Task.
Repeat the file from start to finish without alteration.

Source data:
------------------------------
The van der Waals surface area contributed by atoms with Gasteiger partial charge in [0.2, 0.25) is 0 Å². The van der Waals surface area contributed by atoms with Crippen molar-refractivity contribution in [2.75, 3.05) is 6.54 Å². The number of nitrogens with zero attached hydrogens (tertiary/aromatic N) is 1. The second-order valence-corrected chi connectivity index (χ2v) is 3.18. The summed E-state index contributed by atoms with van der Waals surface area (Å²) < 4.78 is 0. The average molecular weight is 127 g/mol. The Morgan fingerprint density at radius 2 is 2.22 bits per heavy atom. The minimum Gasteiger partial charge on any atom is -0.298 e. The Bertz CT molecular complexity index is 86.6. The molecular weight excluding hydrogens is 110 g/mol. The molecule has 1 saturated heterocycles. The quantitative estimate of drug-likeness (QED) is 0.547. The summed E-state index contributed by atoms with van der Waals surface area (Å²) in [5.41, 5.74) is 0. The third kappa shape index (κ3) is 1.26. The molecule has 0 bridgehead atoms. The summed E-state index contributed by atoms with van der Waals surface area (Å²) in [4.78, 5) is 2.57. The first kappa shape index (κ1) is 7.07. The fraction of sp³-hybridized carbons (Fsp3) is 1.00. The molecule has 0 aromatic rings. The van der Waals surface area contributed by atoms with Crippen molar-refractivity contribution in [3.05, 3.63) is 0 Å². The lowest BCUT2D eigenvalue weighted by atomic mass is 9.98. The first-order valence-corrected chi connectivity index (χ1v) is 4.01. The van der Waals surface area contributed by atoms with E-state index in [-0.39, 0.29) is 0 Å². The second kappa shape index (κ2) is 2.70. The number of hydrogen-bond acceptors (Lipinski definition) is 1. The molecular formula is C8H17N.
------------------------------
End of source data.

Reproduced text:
The van der Waals surface area contributed by atoms with Gasteiger partial charge in [0.2, 0.25) is 0 Å². The van der Waals surface area contributed by atoms with Crippen molar-refractivity contribution in [2.75, 3.05) is 6.54 Å². The number of nitrogens with zero attached hydrogens (tertiary/aromatic N) is 1. The second-order valence-corrected chi connectivity index (χ2v) is 3.18. The summed E-state index contributed by atoms with van der Waals surface area (Å²) < 4.78 is 0. The average molecular weight is 127 g/mol. The Morgan fingerprint density at radius 2 is 2.22 bits per heavy atom. The minimum Gasteiger partial charge on any atom is -0.298 e. The Bertz CT molecular complexity index is 86.6. The molecular weight excluding hydrogens is 110 g/mol. The molecule has 1 saturated heterocycles. The quantitative estimate of drug-likeness (QED) is 0.547. The summed E-state index contributed by atoms with van der Waals surface area (Å²) in [5.41, 5.74) is 0. The third kappa shape index (κ3) is 1.26. The molecule has 0 bridgehead atoms. The summed E-state index contributed by atoms with van der Waals surface area (Å²) in [4.78, 5) is 2.57. The first kappa shape index (κ1) is 7.07. The fraction of sp³-hybridized carbons (Fsp3) is 1.00. The molecule has 0 aromatic rings. The van der Waals surface area contributed by atoms with Crippen molar-refractivity contribution in [3.05, 3.63) is 0 Å². The lowest BCUT2D eigenvalue weighted by atomic mass is 9.98. The first-order valence-corrected chi connectivity index (χ1v) is 4.01. The van der Waals surface area contributed by atoms with E-state index in [-0.39, 0.29) is 0 Å². The second kappa shape index (κ2) is 2.70. The number of hydrogen-bond acceptors (Lipinski definition) is 1. The molecular formula is C8H17N.